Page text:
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Say, I have the following CSS rule defined:

.className {

My question is, how "deep" into fractions can I go while specifying 'em's for browsers actually to support it and for the font size to be rendered differently for a small fractional change in the em's value?

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They seem to go pretty deep, I don't have any firm numbers that I could give, but checkout something like and just play around. You'll see they can do whatever. I've seen ems set before like 0.631111111111111em and they worked. Whether or not that will be visibly different than 0.63em is unlikely though. – Doozer Blake Oct 5 '11 at 5:20
Very good. And it seems that most major browsers render even a slightest variation in the em's value with different looking font sizes. Why don't you post it as an answer and I'll check it as a correct one. – ahmd0 Oct 5 '11 at 5:29
Ultimately, the smallest unit of scale is 1px, right? – JohnB Oct 5 '11 at 5:32
@JohnB well I'm not talking about that extreme situation )) For me, I was curious, if, say, 0.89em would render differently than 0.88em and so on. – ahmd0 Oct 5 '11 at 5:34
I'd be interested to see if someone has a better, more complete answer. i'll give it a day or so. – Doozer Blake Oct 5 '11 at 5:54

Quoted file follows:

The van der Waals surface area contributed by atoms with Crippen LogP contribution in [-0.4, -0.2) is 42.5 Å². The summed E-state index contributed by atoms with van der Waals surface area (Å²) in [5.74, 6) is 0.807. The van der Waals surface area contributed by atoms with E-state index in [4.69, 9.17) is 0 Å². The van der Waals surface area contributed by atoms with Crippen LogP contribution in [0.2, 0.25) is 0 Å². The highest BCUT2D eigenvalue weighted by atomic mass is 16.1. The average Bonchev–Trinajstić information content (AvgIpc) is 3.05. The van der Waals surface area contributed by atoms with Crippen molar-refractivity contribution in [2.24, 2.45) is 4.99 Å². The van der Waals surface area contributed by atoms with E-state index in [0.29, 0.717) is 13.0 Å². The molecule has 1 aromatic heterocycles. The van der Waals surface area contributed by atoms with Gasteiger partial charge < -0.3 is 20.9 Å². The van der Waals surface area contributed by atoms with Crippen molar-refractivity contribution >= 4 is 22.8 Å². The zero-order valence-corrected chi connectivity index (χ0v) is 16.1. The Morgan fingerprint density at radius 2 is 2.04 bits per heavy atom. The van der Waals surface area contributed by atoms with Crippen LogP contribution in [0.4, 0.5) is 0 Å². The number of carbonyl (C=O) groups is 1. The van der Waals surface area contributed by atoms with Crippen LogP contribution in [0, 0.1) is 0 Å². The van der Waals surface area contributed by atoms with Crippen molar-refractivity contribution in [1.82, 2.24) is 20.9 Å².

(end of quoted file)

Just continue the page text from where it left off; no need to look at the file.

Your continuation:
up vote 5 down vote accepted

JohnB is right. We're still rendering in pixels whatever the size unit we use, and small changes in ems will not change the displayed size:

For example, for text originally displaying at a height of 20px*, we can see that there is no effective change when a rule is added to make it .99em of its original height:

20 * 0.99 = 19.8 

The browser can't display .8 of a pixel, so (assuming it will round up) it will still display it as 20px high.

Though it appears that browsers do not always round off as expected:

*Yep, I know a font-size of 20px doesn't alway mean it's displayed at 20px!

share|improve this answer
Very nice, thank you. – ahmd0 Oct 6 '11 at 1:30

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